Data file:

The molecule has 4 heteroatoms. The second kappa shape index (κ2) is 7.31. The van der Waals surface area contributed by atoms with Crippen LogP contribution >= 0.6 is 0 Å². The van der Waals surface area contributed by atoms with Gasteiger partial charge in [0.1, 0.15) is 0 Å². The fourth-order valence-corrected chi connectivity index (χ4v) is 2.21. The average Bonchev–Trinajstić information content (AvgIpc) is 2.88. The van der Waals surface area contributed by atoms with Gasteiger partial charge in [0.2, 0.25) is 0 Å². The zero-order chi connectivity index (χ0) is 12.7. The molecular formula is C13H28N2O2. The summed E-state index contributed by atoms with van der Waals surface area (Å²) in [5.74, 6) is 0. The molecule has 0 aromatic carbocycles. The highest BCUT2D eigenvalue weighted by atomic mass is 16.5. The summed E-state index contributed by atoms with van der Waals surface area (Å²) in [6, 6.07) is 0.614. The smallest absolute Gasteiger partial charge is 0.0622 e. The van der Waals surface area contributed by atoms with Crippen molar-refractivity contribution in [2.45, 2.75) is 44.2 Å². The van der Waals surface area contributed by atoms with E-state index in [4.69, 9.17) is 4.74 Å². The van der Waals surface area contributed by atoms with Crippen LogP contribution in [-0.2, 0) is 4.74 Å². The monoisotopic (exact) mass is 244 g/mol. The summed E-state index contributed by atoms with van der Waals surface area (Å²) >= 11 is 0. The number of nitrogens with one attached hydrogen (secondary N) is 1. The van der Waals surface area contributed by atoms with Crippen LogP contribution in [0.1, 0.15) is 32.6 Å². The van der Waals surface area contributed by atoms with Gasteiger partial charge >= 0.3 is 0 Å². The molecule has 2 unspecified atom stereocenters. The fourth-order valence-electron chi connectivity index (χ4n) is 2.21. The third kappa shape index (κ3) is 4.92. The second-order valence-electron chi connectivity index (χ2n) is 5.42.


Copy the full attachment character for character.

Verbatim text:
The molecule has 4 heteroatoms. The second kappa shape index (κ2) is 7.31. The van der Waals surface area contributed by atoms with Crippen LogP contribution >= 0.6 is 0 Å². The van der Waals surface area contributed by atoms with Gasteiger partial charge in [0.1, 0.15) is 0 Å². The fourth-order valence-corrected chi connectivity index (χ4v) is 2.21. The average Bonchev–Trinajstić information content (AvgIpc) is 2.88. The van der Waals surface area contributed by atoms with Gasteiger partial charge in [0.2, 0.25) is 0 Å². The zero-order chi connectivity index (χ0) is 12.7. The molecular formula is C13H28N2O2. The summed E-state index contributed by atoms with van der Waals surface area (Å²) in [5.74, 6) is 0. The molecule has 0 aromatic carbocycles. The highest BCUT2D eigenvalue weighted by atomic mass is 16.5. The summed E-state index contributed by atoms with van der Waals surface area (Å²) in [6, 6.07) is 0.614. The smallest absolute Gasteiger partial charge is 0.0622 e. The van der Waals surface area contributed by atoms with Crippen molar-refractivity contribution in [2.45, 2.75) is 44.2 Å². The van der Waals surface area contributed by atoms with E-state index in [4.69, 9.17) is 4.74 Å². The van der Waals surface area contributed by atoms with Crippen LogP contribution in [-0.2, 0) is 4.74 Å². The monoisotopic (exact) mass is 244 g/mol. The summed E-state index contributed by atoms with van der Waals surface area (Å²) >= 11 is 0. The number of nitrogens with one attached hydrogen (secondary N) is 1. The van der Waals surface area contributed by atoms with Crippen LogP contribution in [0.1, 0.15) is 32.6 Å². The van der Waals surface area contributed by atoms with Gasteiger partial charge >= 0.3 is 0 Å². The molecule has 2 unspecified atom stereocenters. The fourth-order valence-electron chi connectivity index (χ4n) is 2.21. The third kappa shape index (κ3) is 4.92. The second-order valence-electron chi connectivity index (χ2n) is 5.42.